brother on a mission
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    Quote Originally Posted by chuffer
    Sorry, but I must disagree. 95% of the time I am not faster on a single speed. My SS is more fun to ride and a lot lower maintenance, but it is not faSSter.

    On the non-tech flats with the SS I spin out where as with the geary I'd simply use a bigger gear. On tech flats it is a toss up.

    On climbs it is a different story. If I can climb it on the SS, I am faster. There are, however, certain climbs that I just can't climb on the SS -think steeeep and loooong-, then the geary is faster.

    Downhills are a toss up too. If they are super technical, the SS and the geary are the same. If they are smooth, well, duh.

    As for the whole 'SS riding forces you to conserve momentum while riding', I call BS here too. I say 'Racing forces you to learn how to conserve momentum.' I am pretty sure, in fact, I am certain that fast and technically skilled gearie racers 'know' all about conservation of momentum.

    Don't get me wrong, I love my SSes. I love the sound. I love the feel. I love the grab and go factor. I love the weight too. However, in a race betwee me on a SS and me on a gearie, the me on the gearie is gonna eat the me on the SS for breakfast.

    That sounds like a big difference between you and me. I am, by nature, not very competitive. The single speed does not give me a choice; I have to go. I am pretty sure that in a race on the up and down trails we have around here (northeast singletrack) my SS self would beat my geared self, and neither of us would really care.

  19. #19
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    I agree with you..

    all things being equal, I'd be faster on a geared bike. However, for me there's one condition necessary to make that true, I'd have to learn how to ride a geared bike efficiently again. Doing a back to back from an SS to a geared bike, I notice I tend to ride the geared bike like an SS which negates any efficiencies it might have over the SS.

  20. #20
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    You guys speak the truth.
    I was always feeling like I hold my buddies up on rides, but since I have been riding the SS, it's not that way anymore.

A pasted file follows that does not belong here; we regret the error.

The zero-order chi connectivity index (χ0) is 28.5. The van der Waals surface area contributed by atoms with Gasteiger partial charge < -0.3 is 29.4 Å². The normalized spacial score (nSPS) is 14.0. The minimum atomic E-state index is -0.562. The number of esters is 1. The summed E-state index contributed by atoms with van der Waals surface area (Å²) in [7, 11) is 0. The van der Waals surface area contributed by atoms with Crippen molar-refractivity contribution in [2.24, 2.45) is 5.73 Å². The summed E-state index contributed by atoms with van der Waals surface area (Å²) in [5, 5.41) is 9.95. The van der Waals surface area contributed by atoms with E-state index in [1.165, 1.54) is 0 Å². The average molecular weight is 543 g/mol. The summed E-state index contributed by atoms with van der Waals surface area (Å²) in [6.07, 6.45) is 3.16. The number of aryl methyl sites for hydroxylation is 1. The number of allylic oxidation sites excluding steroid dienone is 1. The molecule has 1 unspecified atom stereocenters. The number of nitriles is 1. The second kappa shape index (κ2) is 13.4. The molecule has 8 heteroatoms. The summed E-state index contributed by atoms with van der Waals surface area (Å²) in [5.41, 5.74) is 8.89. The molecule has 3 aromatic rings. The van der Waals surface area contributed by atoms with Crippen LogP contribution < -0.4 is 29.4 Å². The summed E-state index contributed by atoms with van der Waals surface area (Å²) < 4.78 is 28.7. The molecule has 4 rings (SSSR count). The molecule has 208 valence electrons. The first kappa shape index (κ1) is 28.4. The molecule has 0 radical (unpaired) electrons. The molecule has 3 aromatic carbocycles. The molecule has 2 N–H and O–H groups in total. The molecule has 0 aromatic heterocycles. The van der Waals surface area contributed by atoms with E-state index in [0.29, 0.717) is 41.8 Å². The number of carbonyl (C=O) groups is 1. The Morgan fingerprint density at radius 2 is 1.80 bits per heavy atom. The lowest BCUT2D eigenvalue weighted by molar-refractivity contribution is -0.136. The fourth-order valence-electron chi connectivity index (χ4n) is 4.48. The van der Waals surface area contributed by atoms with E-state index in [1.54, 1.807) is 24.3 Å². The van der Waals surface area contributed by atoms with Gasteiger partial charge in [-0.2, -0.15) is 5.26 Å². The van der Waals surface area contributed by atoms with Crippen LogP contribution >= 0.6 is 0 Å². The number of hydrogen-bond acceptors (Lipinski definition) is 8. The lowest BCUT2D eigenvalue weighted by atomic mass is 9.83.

If anything I am usually up front even on the hills.
    Mind you I live in Richmond,Va so our hills are short.

    But it really does make you a faster & better rider, and the gearing gives you a constant mid-range pace.

  21. #21
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    Quote Originally Posted by Greenfix
    That sounds like a big difference between you and me. I am, by nature, not very competitive. The single speed does not give me a choice; I have to go. I am pretty sure that in a race on the up and down trails we have around here (northeast singletrack) my SS self would beat my geared self, and neither of us would really care.
    LOL- yeah, that's funny, guy!

    i am actually not so competitive any more. i was just trying to provide you with a counterpoint. makes discussions more interesting.
    Last edited by chuffer; 11-18-2004 at 02:11 AM.
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  22. #22
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    I'm totally competitive, and have found some conditions geareis will just not be able to match my pace. Of course, I lose at speeds over 20mph, and under ~8mph.
    If speed is everything, you'd need an extra gear for the sub-8mph range, and one for the 20-30mph range. Or a bit clsoer to the typical SS ratio, if the extremes on the course are not forcing you on a 22-32 granny or 44-11 for too long.